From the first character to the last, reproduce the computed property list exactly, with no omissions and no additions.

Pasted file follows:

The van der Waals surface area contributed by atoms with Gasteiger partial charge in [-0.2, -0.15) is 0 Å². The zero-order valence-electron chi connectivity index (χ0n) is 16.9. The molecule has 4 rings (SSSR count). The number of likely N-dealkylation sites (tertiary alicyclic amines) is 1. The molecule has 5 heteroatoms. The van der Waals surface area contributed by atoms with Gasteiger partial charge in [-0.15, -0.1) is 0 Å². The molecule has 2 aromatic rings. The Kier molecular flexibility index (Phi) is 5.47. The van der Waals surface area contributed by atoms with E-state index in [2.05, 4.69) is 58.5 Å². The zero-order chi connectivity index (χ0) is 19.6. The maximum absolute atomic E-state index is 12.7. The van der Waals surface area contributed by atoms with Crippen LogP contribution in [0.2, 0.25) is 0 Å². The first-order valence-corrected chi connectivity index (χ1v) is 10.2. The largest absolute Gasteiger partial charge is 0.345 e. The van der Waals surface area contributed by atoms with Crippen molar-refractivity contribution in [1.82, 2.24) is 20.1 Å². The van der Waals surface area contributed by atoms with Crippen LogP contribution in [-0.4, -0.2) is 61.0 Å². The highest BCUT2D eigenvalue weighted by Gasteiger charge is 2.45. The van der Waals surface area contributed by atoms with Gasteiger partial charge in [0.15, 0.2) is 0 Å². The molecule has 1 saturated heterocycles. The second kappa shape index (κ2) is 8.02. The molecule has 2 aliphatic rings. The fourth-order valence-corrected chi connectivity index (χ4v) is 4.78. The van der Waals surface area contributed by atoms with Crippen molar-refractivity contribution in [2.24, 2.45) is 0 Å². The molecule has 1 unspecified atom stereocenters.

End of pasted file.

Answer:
The van der Waals surface area contributed by atoms with Gasteiger partial charge in [-0.2, -0.15) is 0 Å². The zero-order valence-electron chi connectivity index (χ0n) is 16.9. The molecule has 4 rings (SSSR count). The number of likely N-dealkylation sites (tertiary alicyclic amines) is 1. The molecule has 5 heteroatoms. The van der Waals surface area contributed by atoms with Gasteiger partial charge in [-0.15, -0.1) is 0 Å². The molecule has 2 aromatic rings. The Kier molecular flexibility index (Phi) is 5.47. The van der Waals surface area contributed by atoms with E-state index in [2.05, 4.69) is 58.5 Å². The zero-order chi connectivity index (χ0) is 19.6. The maximum absolute atomic E-state index is 12.7. The van der Waals surface area contributed by atoms with Crippen LogP contribution in [0.2, 0.25) is 0 Å². The first-order valence-corrected chi connectivity index (χ1v) is 10.2. The largest absolute Gasteiger partial charge is 0.345 e. The van der Waals surface area contributed by atoms with Crippen molar-refractivity contribution in [1.82, 2.24) is 20.1 Å². The van der Waals surface area contributed by atoms with Crippen LogP contribution in [-0.4, -0.2) is 61.0 Å². The highest BCUT2D eigenvalue weighted by Gasteiger charge is 2.45. The van der Waals surface area contributed by atoms with Gasteiger partial charge in [0.15, 0.2) is 0 Å². The molecule has 1 saturated heterocycles. The second kappa shape index (κ2) is 8.02. The molecule has 2 aliphatic rings. The fourth-order valence-corrected chi connectivity index (χ4v) is 4.78. The van der Waals surface area contributed by atoms with Crippen molar-refractivity contribution in [2.24, 2.45) is 0 Å². The molecule has 1 unspecified atom stereocenters.